Plagiarism, So What? Or How To Interest Students In Academic Integrity

In May 2018 I made a return visit to Podgorica, Montenegro, to join a Council of Europe debate on plagiarism aimed at a student audience. I delivered a presentation on plagiarism, explaining what it was and what students could do to promote academic integrity and also led a discussion.

As I always do, I tried to change this around a bit to keep it interesting for students. One of the challenges of presenting in the South East Europe region is that presentations often have to be at a basic level and also suitable for live interpretation to the local language. But many of the students who choose to attend an event like this already know about plagiarism and need something more.

You can see the slides I used on my SlideShare account. They are also included below.

Without going into too much technical detail, I ended up focusing this on the people who suffered through plagiarism, often students themselves.

A lot of the discussion ended up being about punishment, as that is the expectation in the region where it is right now, but I was also able to balance this with the need for support for both students and their teachers.

After all, as I said in the final slide, it’s not just plagiarism. It all comes down to integrity.

Student Plagiarism And How To Stop An International Problem – With A Focus On Kosovo

In November 2017, I had the pleasure of visiting Kosovo to speak about student plagiarism. This formed part of the Council of Europe’s work as part of the Pan-European Platform on Ethics, Transparency and Integrity in Education (ETINED) and also allowed me to talk about some of the SEEPPAI research I’ve been involved with.

I spoke at two universities, answered questions and invited discussion for what look to be difficult issues for Kosovo. There seems to have been little attention paid to plagiarism in education in Kosovo before. I see this as a vital discussion for the future.

I was particularly heartened to see students joining the events and sharing their ideas for future change.

The slides I used available on my SlideShare account and included below.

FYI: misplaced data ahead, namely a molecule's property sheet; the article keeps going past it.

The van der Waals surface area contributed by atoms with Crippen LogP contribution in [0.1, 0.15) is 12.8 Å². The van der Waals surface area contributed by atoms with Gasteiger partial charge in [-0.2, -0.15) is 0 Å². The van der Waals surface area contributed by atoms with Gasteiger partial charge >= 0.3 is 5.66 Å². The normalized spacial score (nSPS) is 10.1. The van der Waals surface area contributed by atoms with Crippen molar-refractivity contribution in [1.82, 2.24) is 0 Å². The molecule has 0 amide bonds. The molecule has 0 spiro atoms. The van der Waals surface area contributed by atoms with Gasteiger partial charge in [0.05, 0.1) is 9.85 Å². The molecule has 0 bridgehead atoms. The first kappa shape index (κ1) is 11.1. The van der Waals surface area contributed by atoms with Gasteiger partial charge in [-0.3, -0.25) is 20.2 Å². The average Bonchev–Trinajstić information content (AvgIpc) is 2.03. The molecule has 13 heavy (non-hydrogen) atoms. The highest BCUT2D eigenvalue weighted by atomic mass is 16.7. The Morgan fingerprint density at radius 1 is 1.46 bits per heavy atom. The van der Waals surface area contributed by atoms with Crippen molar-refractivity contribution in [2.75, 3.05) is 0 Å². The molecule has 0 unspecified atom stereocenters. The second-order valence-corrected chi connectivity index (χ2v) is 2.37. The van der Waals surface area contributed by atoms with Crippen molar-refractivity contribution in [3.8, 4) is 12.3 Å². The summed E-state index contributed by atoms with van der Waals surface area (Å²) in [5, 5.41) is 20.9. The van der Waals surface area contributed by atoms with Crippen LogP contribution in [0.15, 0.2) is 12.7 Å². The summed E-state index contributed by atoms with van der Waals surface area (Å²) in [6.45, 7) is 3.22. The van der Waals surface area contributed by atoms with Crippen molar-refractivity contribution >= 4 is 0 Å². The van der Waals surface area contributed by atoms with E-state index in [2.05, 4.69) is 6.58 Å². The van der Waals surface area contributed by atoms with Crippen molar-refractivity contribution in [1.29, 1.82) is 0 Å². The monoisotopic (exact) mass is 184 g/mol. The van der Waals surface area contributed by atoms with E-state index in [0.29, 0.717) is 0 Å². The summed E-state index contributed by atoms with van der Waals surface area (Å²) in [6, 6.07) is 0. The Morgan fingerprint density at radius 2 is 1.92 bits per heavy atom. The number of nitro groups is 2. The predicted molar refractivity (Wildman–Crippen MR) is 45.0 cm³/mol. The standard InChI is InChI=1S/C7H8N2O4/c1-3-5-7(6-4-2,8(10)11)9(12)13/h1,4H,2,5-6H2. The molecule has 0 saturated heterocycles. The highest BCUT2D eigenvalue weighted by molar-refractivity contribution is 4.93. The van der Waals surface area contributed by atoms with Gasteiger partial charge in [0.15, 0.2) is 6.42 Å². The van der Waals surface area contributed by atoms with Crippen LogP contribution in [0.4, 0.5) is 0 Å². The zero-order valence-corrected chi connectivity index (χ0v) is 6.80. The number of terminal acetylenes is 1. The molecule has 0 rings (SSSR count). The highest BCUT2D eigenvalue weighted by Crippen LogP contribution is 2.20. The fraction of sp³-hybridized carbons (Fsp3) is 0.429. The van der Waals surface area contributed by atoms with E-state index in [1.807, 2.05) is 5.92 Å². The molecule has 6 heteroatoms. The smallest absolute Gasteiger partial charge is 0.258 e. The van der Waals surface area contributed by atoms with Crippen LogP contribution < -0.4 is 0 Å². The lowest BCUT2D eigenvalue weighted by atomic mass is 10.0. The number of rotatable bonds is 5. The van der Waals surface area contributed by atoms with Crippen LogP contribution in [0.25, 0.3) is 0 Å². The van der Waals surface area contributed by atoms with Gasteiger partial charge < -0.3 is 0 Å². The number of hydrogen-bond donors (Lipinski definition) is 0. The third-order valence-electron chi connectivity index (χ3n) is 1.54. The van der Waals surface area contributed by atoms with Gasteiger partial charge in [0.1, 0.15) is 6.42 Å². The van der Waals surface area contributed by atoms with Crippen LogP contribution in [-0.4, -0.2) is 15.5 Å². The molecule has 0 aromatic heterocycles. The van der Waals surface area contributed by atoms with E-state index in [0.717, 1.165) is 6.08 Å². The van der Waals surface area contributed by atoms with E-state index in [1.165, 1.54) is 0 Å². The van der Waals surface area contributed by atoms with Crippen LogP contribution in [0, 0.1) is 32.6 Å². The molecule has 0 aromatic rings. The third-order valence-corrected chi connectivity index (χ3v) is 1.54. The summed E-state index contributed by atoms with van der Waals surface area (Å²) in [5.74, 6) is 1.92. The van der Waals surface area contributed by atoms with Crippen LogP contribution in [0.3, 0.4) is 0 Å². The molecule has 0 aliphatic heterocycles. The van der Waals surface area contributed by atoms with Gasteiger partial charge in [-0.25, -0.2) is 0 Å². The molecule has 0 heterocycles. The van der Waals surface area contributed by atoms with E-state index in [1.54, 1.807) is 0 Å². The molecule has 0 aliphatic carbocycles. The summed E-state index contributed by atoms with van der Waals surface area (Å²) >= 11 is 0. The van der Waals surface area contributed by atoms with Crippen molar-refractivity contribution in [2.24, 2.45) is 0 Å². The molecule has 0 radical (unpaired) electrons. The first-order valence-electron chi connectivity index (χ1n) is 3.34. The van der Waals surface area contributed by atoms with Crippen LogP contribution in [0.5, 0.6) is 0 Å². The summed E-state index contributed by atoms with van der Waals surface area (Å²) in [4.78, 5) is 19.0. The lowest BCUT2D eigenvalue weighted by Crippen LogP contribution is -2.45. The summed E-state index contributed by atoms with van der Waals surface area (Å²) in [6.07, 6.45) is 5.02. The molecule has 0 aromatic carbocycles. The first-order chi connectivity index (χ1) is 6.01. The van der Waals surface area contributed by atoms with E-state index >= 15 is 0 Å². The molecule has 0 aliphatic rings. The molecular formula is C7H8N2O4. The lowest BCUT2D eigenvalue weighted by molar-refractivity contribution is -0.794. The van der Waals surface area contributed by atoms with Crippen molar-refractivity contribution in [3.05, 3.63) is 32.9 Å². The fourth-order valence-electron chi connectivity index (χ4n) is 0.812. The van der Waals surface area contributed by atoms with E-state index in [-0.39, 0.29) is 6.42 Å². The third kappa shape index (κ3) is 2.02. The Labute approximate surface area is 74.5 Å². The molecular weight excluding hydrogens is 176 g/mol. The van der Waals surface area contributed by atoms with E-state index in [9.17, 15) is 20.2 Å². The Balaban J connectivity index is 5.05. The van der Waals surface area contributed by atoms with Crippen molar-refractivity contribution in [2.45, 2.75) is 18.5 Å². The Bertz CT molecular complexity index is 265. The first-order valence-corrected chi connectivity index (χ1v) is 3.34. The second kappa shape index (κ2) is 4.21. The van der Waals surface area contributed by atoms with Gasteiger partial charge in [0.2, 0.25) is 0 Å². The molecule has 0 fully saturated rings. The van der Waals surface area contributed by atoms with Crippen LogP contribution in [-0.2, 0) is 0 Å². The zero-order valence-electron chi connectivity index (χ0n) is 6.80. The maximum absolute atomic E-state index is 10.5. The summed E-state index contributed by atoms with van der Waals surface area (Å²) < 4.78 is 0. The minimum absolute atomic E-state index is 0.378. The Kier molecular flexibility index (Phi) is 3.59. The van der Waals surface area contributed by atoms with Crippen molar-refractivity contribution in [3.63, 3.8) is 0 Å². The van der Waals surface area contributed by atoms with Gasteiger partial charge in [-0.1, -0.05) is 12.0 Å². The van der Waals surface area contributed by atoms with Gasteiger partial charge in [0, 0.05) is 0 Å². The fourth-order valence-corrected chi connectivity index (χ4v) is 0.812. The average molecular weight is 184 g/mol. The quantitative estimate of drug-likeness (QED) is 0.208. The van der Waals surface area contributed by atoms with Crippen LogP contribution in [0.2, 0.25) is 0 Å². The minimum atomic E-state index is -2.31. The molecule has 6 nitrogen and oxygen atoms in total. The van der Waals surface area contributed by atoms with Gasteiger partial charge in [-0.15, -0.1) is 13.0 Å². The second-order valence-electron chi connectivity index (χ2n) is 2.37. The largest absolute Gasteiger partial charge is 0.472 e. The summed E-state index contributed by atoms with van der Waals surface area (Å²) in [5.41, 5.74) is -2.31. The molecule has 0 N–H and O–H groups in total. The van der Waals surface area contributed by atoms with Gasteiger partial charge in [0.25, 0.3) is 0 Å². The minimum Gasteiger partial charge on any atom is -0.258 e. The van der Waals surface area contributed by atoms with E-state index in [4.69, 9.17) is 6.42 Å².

The slides deliberately approached both plagiarism and academic integrity as concepts that I did not expect everyone in the audience to be familiar with. That means that they may look relatively basic to experienced audiences when compared to my regular presentations. The questions asked showed that the expectation of starting from a low shared knowledge base was the correct one.

The first of the two talks was featured as a news report on the national TV evening news. Unfortunately, the report also shows a small audience, looking even smaller than it really was based on the angle the TV crew chose to show the audience from. The talk the following day was much better attended, with some audience members saying they had seen the coverage the previous day.

There is further online coverage about the presentation in Pristina here and the presentation in Prizren here.

Thomas Lancaster speaks about Student Plagiarism in Kosovo

There are still more discussions to be had and I look forward to being further part of the movement aiming at promoting academic integrity in Kosovo.

Policies for Academic Integrity in Montenegro and South East Europe – Council of Europe Montenegro

Montenegro is a fascinating country, which I had the pleasure to visit as part of our SEEPPAI research. There is only one public university, but it’s spread over multiple sites. There are several private universities.

I presented some of the SEEPPAI results and participated in wider discussions about academic integrity and future opportunities in the region at an event organised by the Council of Europe.

You can see the slides used in the presentation on my SlideShare account. They are also embedded below.

The presentation discussed the wide range of views I’d experienced from staff and students in the region, often seeming to depend on the level reached within the university system. I was very pleased to see the interest in doing something about the academic integrity challenges, particularly from the students at the event.

There is a lot of good work going on in the region. It all just needs to be communicated to a wider audience.

The State Of Academic Integrity In Europe – Council Of Europe Ukraine Conference

I’ve been lucky enough to present in some interesting places recently which have been looking to make a difference in their academic integrity processes. One of those was in Kiev, Ukraine, where I was one of the main external presenters at an event organised by the Council of Europe and attended by senior university officials.

You can see the slides used in the presentation on my SlideShare account. They are also embedded below.

When I arrived at Kiev Airport, I was greeted by signs regarding corruption and to say no to it, so it’s clear that there are attempts to make a difference here. It is always going to be a challenge because of the wider expectations within the area about how the system will operate.

The discussion I was involved with focused on the wider issues of academic integrity, particularly thinking about this from a research perspective instead of something that just involved students. There were also a lot of discussions about the wider political challenges going on in the area. The session also included details of our SEEPPAI research work.

There’s clearly very good work going on throughout Ukraine and it’s also a pleasure to be involved with far reaching projects like this.